In the case of private contracts, extending the time for task completion will come down to negotiations and an agreement between parties.

Refusal to sign an annex extending the time for completion of a task does not leave contractors defenseless – both those performing public tasks and private investments. It is standard practice that contractual penalties are calculated for so-called “delay”, i.e. culpable delay. Meanwhile, it seems that any circumstances relating more or less directly to Covid-19 and affecting the overall situation in the market should be qualified by the courts as circumstances beyond the control of the contractor and thus exclude liability for delay.

Financial claims of contractors and increase of the lump sum in the public and private contract regime

Irrespective of the postponement of the deadline for completion of the task, the issue of restoring the profitability of the contract seems to be more important, particularly in the case of contracts where remuneration was determined in the form of a lump sum. And this is the prevailing market practice.  Prices of construction materials and labor costs cause that the execution of contracts brings measurable losses. In addition, the prolonged time of the task execution entails costs related to the maintenance of the contract security, construction backup facilities, and insurance.

In the case of public procurement, the “Covid Special Act” is not precise. The provisions state that the contracting authority shall amend the contract “in particular by” “changing the method of settling the contractor’s remuneration”. Each time the phrase “in particular by” appears in the statute, it means an exemplary list and an open catalog of available actions. In turn, a change in the “method of settling the contractor’s remuneration” may itself mean a switch in respect of particular works from a lump-sum system to a cost-based system. Such an understanding of the legislator’s intentions is supported by the further part of the provision, according to which the limitation of the contracting authority’s discretion is that “the increase in remuneration caused by each subsequent change will not exceed 50% of the value of the original agreement”. In practice, this should mean nothing more than giving the ordering party the right to increase the amount of the contractor’s remuneration. While an extension of the contract’s execution undoubtedly affects the costs of its execution in the form of insurance, CAR policy, and security costs, the ordering party, in accordance with the act, enters into an annex to the contract. The link between changes in the prices of materials and services and the occurrence of the Covid – 19 outbreak is less obvious, which qualifies these costs as likely to affect contract performance. Under the cited Act, this means that the ordering party has discretionary authority.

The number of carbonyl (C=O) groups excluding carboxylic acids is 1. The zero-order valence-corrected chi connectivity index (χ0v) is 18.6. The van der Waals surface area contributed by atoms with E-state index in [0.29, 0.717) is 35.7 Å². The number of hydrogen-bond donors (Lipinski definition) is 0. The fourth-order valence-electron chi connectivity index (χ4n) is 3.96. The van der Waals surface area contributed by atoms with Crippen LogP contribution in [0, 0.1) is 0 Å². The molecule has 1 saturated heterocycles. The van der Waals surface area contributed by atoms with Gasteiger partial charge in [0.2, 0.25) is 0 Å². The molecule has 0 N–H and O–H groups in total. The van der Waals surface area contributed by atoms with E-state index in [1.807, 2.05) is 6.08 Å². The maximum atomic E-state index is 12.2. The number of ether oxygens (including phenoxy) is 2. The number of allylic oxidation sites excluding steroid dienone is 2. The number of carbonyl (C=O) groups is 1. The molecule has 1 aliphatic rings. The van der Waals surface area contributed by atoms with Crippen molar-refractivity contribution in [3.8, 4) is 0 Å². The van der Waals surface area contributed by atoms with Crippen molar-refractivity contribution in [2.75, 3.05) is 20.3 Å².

Nevertheless, the contracting authority’s decision is not a determinant of the contractors’ strategy: it is still open to claim either an annex increasing remuneration under the “special Covid Law” or invoking the rebus sic stantibus clause, i.e., an extraordinary change in relations.

For private contracts, the change in remuneration is again a matter of negotiating the terms of the contract. With respect to private entrants, contractors have a litigation tool in the form of a motion to secure a claim for increased remuneration. If the court finds the contractor’s claim for an increase in remuneration credible, it may provisionally – by way of security – order, for example, the seizure of the investor’s bank accounts or real estate belonging to him. This does not yet mean final success in the form of increasing the contract value, but it definitely translates into the contractor’s negotiating position.

Author: Aleksandra Terc